In a particularly open and intriguing interview with BFNN, the multi-millionaire novelist has for the first time revealed the beneficial role of psychoactive substances in her writing.

For many adoring Potter Fans like me, the archetypal backdrop I imagine when Rowling was in mid creative-flow would surely be the iconic, quaint, Edinburgian coffee shop, where she was believed to have penned the bulk of Harry Potter and the Philosopher’s Stone. With the hum and bustle of the vibrant city providing ample inspiration for characters and creatures, plus a skinny chai latte offering warm, frothy lubrication, what could provide better stimuli for writing a best-selling fiction book?

‘‘Drugs.’’ Rowling said politely with a wry smile. After requiring a few moments for me to regain some composure, the Exeter graduate detailed to me the strong influence of hallucinogenic narcotics throughout most of her literature. ‘‘It began in a very modest fashion,’’ Rowling began. ‘‘I had been working on this god-awful fantasy about vampires and werewolves falling in love, but it was tripe. After smoking a J with some schoolkids in an alley, an idea came to me during particular warm, cosy, high moment. Wizards. School. Diagonal alleys.’’

The author then explained how every night after this epiphany she’d attempt to re-enter this frenzied, creative mind-set. ‘‘I’d light and write, light and write. I was churning out chapter after chapter. I don’t even remember conjuring up Neville Longbottom, I was baked off my tits.’’ Joanne then explained how as the Harry Potter series progressed, she would increasingly turn to more daring drugs.

‘‘The Chamber of Secrets was still primarily just weed and hash,’’ she explained. ‘‘But towards the end of the manuscript, the creative highs reached during first book were becoming increasingly elusive.’’ Rowling went on to describe how the works of fellow Scottish author, Irvine Welsh, provided the additional catalyst needed to spur her on.‘‘I read Ecstasy and Glue, and realised that my literary aspirations were not being matched by my chemical intake. I called my dealer immediately, and then the real fun began. That week we had a four-day bender on shrooms, acid, ket, MD, you name it. I was sitting in the toilet in a semi-lucid state, staring at what I had just produced in the toilet pan. Sinister. Menacing. Putrid. BASILISK’’.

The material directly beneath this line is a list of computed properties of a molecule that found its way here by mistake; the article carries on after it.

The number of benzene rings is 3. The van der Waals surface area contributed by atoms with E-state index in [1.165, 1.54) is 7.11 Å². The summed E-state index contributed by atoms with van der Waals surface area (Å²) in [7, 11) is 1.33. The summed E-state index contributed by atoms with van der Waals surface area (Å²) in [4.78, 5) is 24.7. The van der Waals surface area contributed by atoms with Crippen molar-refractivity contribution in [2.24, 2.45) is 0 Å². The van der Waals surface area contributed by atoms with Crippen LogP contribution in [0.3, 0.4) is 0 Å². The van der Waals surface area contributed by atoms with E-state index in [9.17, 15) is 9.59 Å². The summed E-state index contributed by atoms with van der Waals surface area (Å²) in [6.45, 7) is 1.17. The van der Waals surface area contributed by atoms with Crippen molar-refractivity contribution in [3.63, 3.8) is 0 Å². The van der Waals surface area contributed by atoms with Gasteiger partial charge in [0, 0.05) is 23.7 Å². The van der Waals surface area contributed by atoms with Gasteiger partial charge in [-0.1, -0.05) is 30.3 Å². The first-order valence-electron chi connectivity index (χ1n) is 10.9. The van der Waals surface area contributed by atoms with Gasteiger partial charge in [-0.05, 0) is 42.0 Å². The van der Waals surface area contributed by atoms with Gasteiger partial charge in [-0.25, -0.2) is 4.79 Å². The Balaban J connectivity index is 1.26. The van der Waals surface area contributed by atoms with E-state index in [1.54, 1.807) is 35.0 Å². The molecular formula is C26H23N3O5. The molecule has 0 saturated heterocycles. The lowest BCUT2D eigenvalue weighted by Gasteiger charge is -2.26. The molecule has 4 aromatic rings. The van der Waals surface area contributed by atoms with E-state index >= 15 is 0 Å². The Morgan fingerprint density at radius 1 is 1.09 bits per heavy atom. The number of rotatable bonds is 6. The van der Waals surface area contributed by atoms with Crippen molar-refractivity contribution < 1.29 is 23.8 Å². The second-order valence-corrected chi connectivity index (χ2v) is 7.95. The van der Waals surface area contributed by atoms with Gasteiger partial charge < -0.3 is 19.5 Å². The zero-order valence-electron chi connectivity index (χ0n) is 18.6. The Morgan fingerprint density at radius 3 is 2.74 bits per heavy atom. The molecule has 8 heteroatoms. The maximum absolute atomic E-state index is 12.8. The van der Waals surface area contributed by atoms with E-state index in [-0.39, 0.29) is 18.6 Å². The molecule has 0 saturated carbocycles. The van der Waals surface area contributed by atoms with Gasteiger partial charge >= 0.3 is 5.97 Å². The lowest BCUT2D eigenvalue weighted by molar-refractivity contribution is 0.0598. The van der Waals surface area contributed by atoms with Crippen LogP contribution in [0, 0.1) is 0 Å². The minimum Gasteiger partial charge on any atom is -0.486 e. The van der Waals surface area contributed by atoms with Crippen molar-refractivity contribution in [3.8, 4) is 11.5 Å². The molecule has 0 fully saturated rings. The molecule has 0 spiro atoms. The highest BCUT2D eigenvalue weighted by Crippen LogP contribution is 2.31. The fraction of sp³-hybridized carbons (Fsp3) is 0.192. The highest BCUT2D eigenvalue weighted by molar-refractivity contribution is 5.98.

New installments called for new chemical stimulants. New stimulants lead to more weird and wonderful creations retrieved from the psychedelic mind. ‘‘I have no fucking clue what a Horcrux is, but you can thank ayahuasca for that one!’’ she revealed. The final installment however was to be her pièce de résistance and this called for something special. ‘‘I had a vague idea of how I wanted it to finish. Hermione was a lesbian. Snape was Harry’s true father, and cuts off Harry’s arm during an epic wand duel. But it just didn’t seem,… know, niche enough. I hired a group of Bolivian shamans and we meticulously searched the dark web for something, something catatonic. We settled on a concoction of DMT (Dimenthyltryptamine) and lysergic acid intravenously injected during an iboga ceremony, culminating in multi-person tantric sex. I think this really came through in the plot, the Death Eaters chasing the guys in London was a milder version of my trip, and then the romantic element with Ron and Harry and Hermione at the end’’.

Despite Joanne’s frequent dabbling’s with hard hallucinogens, the author fully-supports the hard-line anti-drug stance of the Conservative government including the recent criminalisation of all psychoactive substances. ‘‘We can’t just have any old Tom, Dick and Harry running around tripping balls writing multi-award winning publications can we? Where’s the fun in that?.’’